Sen. Rand Paul on Wednesday slammed President Barack Obama and other U.S. officials for alleged spying abuses, announcing that he'll push for a select committee to investigate.
“It should be bipartisan, it should be independent and far-reaching, it should have full power to investigate and reform those who spy on us in the name of protecting us," Paul said in a speech at the historically liberal University of California, Berkeley campus, The Hill reported
"It should watch the watchers,
" said Paul, a Kentucky Republican.
Paul chided "the nation's first African-American president" for letting the suspected abuses occur with "no compunction" — noting that civil rights icon Martin Luther King Jr.
and other black heroes were once targets of illegal government surveillance.
He also urged lawmakers to create a special committee to investigate allegations raised by Sen. Dianne Feinstein
, a California Democratic who has accused CIA agents of secretly searching Senate computers.
“How does the Fourth Amendment apply to the digital age?” Paul asked. “To me, this is a profound constitutional question. Can a single warrant be applied to millions of Americans?”
Paul has become a leading defender of the Fourth Amendment and privacy issues in Congress, and is considered a potential contender in the 2016 run for the White House.
He took first place in two straw polls at conservative gatherings earlier this month, first at the annual Conservative Political Action Conference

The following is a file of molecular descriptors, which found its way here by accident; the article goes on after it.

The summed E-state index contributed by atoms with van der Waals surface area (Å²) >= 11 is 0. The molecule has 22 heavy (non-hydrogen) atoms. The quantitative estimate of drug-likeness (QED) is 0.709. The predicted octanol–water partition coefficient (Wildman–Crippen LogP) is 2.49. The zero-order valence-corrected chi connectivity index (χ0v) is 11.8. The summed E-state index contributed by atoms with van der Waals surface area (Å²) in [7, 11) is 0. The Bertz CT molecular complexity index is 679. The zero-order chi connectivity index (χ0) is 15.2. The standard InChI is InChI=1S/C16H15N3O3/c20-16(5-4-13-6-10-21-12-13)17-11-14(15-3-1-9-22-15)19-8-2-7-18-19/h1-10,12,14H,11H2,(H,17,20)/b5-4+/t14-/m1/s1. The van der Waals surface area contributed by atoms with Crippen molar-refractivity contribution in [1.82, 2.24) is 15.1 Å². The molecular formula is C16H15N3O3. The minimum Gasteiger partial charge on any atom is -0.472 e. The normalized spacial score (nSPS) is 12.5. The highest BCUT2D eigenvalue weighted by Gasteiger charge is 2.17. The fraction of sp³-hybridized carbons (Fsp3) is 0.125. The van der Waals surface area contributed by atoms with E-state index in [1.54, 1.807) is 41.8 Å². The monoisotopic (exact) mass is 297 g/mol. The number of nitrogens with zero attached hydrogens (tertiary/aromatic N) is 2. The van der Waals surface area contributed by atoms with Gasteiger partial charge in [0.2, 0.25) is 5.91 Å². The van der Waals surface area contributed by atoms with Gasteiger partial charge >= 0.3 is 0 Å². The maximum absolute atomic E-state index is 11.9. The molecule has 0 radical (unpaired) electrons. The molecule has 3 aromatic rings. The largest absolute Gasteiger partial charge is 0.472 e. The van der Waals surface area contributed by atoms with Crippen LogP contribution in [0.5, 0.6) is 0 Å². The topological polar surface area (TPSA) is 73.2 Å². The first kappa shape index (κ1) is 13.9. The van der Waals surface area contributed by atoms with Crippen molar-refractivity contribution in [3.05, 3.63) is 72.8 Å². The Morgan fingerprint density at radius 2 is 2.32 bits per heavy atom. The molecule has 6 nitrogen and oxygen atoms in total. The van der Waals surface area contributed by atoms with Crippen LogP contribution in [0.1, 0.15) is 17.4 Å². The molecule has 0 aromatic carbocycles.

, then in New Hampshire
at the Northeast Republican Leadership Conference.
On Wednesday, in answer to a question about whether he's gearing up for a run, he told the Berkeley crowd "maybe," The Hill reported.
"Part of it might be that the Republican Party, I’ve said, they either have to evolve, adapt or die," Paul said.
His visit to Berkeley was one of many he’s made to college campuses to reach audiences not typically tapped by the GOP, The Hill noted.
During a question-and-answer segment, Paul said that the director of national intelligence, James Clapper, who denied the existence of surveillance programs during congressional testimony, “should be tried for perjury," The Hill reported.
But he also said he had "mixed feelings|" on whether he'd encourage more people to come forward with documents and information such as those of NSA secrets leaker Edward Snowden.
The Associated Press contributed to this report.
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